RedRak’s remark about the possibility of Saidia eventually being under water is something that I think most investors in the area have either missed or dismissed. In my eyes it is a long term risk. I’m in for the short to medium term, so it’s a risk that I’m happy with.

    Ulpian. There will be considerably more jobs in the area once Saidia is up and running. The same applies for other areas where tourism will grow. The King wouldn’t have made tourism his top priority if he didn’t see it as being the way forward for his country. With it infrastructure and accessibility is improving. This can only help attract more business to the country. Perhaps business of the type you mentioned.
  16. RedRak

    RedRak New Member

    The Soup Dragon, it's always refreshing to hear some positive analysis from you. I have the impression you missed my point on this one: I might invest on a piece of land that will for sure go under water 20 years from now. But I was asking everyone's opinion on the negative attention that Med Saidia is getting TODAY thanks to the environment campaigners and what effect would it have on our investment.
  17. The Soup Dragon

    The Soup Dragon Senior Member

    RedRak. I don’t think they will have much impact on the future development of Saidia or our investments there. The risks that these campaigners highlight / bring are not new. Namely,
    1) Global warming / rising sea levels.
    2) Applying pressure for cost of budget flights to rise sooner rather than later (and perhaps for extent of increase to be greater.)
    Of course, I'd prefer if they didn't single out Saidia when making their point.
  18. Investy

    Investy Senior Member

    With respect your reality tunnel seems overly narrow. We are all the better for trying to see beyond the confines of our robotised reality tunnels that largely reflect the brain imprints we were given in early life by our guardians or other key individuals.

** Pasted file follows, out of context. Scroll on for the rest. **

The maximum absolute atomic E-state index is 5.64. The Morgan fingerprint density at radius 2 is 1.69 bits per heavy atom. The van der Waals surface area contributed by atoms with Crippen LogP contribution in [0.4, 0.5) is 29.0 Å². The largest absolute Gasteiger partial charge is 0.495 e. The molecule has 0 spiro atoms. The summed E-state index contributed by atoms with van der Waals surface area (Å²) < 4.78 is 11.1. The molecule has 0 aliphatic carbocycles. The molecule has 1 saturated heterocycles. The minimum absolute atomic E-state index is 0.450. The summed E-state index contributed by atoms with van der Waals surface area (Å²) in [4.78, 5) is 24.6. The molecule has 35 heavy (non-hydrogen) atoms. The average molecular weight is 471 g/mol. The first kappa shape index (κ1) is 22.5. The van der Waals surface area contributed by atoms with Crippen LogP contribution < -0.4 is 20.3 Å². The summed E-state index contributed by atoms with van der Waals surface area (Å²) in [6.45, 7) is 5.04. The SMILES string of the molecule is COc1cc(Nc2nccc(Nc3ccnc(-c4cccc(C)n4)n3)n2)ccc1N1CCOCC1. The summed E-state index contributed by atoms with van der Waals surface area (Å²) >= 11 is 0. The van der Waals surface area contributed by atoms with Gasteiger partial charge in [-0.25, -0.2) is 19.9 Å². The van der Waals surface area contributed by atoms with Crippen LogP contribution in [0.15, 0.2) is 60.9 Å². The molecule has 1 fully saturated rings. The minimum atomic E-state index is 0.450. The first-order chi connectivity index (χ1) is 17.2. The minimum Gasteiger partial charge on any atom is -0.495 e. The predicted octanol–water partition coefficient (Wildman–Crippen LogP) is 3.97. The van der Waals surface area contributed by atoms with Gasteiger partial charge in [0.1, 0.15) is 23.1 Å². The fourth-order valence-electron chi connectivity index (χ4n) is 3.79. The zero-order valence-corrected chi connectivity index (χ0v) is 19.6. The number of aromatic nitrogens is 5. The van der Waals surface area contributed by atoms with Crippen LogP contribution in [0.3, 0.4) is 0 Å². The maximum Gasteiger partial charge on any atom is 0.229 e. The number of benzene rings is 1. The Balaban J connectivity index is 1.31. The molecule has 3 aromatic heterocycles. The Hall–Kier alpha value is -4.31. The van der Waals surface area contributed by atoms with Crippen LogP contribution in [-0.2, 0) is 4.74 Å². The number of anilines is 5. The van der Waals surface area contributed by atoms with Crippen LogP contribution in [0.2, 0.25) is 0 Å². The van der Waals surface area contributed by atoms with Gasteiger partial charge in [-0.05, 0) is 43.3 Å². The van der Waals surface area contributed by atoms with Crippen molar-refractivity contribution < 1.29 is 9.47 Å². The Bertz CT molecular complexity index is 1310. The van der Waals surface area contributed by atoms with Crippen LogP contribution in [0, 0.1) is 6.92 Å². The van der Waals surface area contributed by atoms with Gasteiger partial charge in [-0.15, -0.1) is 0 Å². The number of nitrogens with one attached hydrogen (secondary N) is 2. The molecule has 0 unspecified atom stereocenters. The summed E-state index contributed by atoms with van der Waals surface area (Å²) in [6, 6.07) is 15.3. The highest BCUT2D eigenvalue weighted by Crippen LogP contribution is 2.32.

For example you claim oil price rises will eat into the supply of tourists. I would say this is a knee jerk 'obvious' conclusion but ill thought out. Surely we should have learned by now that Humans adapt to new realities. Flight prices have fallen thanks to low cost carriers, so a period of rises wont have much effect, just the way things are.

    Furthermore new fuels will become available, based upon crops and also bio engineered organisms. One plant in Dupont, USA, is already growing trillions of organisms that suck in CO2 and expell ethanol and other usefull fuels.
    I have bought some flants 4km from the worlds largest biofuel plant in East Germany so these new fuels are'nt some fantasy, they are the new reality.

    Also you keep missing the point about the growth in tourism. People accross Europe are getting richer, from the Irish to Estonians, Slovenians to Russians.
    All these masses demand new product.

    Saidia will have 11 branded hotels. The first will open this summer - the Barcelo Platignum range model. These companies wouldnt invest money in a ghost resort.

    I think we all should try and look into the sum of Human endeavour with a little more thought and not resort to Daily Mail knee jerk thinking ("Russians ALWAYS stay in all inclusive hotels").
  19. javedkhan54

    javedkhan54 New Member

    Not impressed with Mediterrania Saidia...

    I did a lot of research last year on these complexes and decided not to invest finally. I know most of you won't want to hear this, given you have sunk money and noone wants negative news, however, it may be instructive for someone considering investing...

    There are simply too many risks with these new developments in the middle of nowhere, long, medium and short term. Investment is all about mitigating these to your advantage, and too many are out of the investors control. Without writing an essay on it, some of my concerns were...

    The complexes are dependent on very high volumes of tourists - with macro-economics going against this trend and a number of other countries (throughout the mediterranean) competing along with successful complexes attracting congregations and others seeing little, this expectation is unrealistic.